The American Crisis

by Thomas Paine

These are the times that try mens souls. The summer soldier and the sunshine patriot will, in this crisis, shrink from the service of their country; but he that stands it now, deserves the love and thanks of man and woman. Tyranny, like hell, is not easily conquered; yet we have this consolation with us, that the harder the conflict, the more glorious the triumph. What we obtain too cheap, we esteem too lightly: it is dearness only that gives every thing its value. Heaven knows how to put a proper price upon its goods; and it would be strange indeed if so celestial an article as FREEDOM should not be highly rated. Britain, with an army to enforce her tyranny, has declared that she has a right (not only to TAX) but to BIND us in ALL CASES WHATSOEVER, and if being bound in that manner, is not slavery, then is there not such a thing as slavery upon earth. Even the expression is impious; for so unlimited a power can belong only to God.

Whether the independence of the continent was declared too soon, or delayed too long, I will not now enter into as an argument; my own simple opinion is, that had it been eight months earlier, it would have been much better. We did not make a proper use of last winter, neither could we, while we were in a dependent state. However, the fault, if it were one, was all our own ; we have none to blame but ourselves. But no great deal is lost yet. All that Howe has been doing for this month past, is rather a ravage than a conquest, which the spirit of the Jerseys, a year ago, would have quickly repulsed, and which time and a little resolution will soon recover.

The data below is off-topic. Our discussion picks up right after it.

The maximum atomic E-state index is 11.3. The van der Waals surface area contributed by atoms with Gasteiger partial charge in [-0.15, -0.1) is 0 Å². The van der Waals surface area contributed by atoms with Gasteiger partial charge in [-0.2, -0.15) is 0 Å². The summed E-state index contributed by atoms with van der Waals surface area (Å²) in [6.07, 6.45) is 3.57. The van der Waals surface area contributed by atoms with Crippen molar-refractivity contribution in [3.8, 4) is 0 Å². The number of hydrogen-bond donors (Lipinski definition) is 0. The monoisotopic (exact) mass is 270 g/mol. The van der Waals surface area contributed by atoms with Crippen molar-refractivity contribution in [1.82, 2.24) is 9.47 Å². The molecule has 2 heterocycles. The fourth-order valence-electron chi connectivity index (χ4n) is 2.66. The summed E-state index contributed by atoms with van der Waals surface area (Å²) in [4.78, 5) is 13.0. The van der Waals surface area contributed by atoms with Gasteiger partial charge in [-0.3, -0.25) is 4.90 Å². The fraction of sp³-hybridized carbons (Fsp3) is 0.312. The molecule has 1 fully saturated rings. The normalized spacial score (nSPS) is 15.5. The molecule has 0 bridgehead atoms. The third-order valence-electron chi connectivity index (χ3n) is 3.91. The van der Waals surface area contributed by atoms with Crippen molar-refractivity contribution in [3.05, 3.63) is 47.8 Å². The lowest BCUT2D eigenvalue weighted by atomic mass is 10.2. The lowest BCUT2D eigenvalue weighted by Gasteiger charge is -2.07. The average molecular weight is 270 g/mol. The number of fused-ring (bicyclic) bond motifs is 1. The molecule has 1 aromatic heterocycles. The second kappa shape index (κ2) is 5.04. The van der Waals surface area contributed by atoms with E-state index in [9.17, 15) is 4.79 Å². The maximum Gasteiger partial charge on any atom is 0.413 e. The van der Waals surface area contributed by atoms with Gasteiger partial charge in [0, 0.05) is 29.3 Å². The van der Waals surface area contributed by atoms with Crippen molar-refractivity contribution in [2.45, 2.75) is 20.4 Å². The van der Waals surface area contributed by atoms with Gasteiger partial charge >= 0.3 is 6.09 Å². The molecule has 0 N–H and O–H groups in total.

I have as little superstition in me as any man living, but my secret opinion has ever been, and still is, that God Almighty will not give up a people to military destruction, or leave them unsupportedly to perish, who have so earnestly and so repeatedly sought to avoid the calamities of war, by every decent method which wisdom could invent. Neither have I so much of the infidel in me, as to suppose that He has relinquished the government of the world, and given us up to the care of devils; and as I do not, I cannot see on what grounds the king of Britain can look up to heaven for help against us: a common murderer, a highwayman, or a house-breaker, has as good a pretence as he.

Tis surprising to see how rapidly a panic will sometimes run through a country. All nations and ages have been subject to them. Britain has trembled like an ague at the report of a French fleet of flat-bottomed boats; and in the fourteenth century the whole English army, after ravaging the kingdom of France, was driven back like men petrified with fear; and this brave exploit was performed by a few broken forces collected and headed by a woman, Joan of Arc.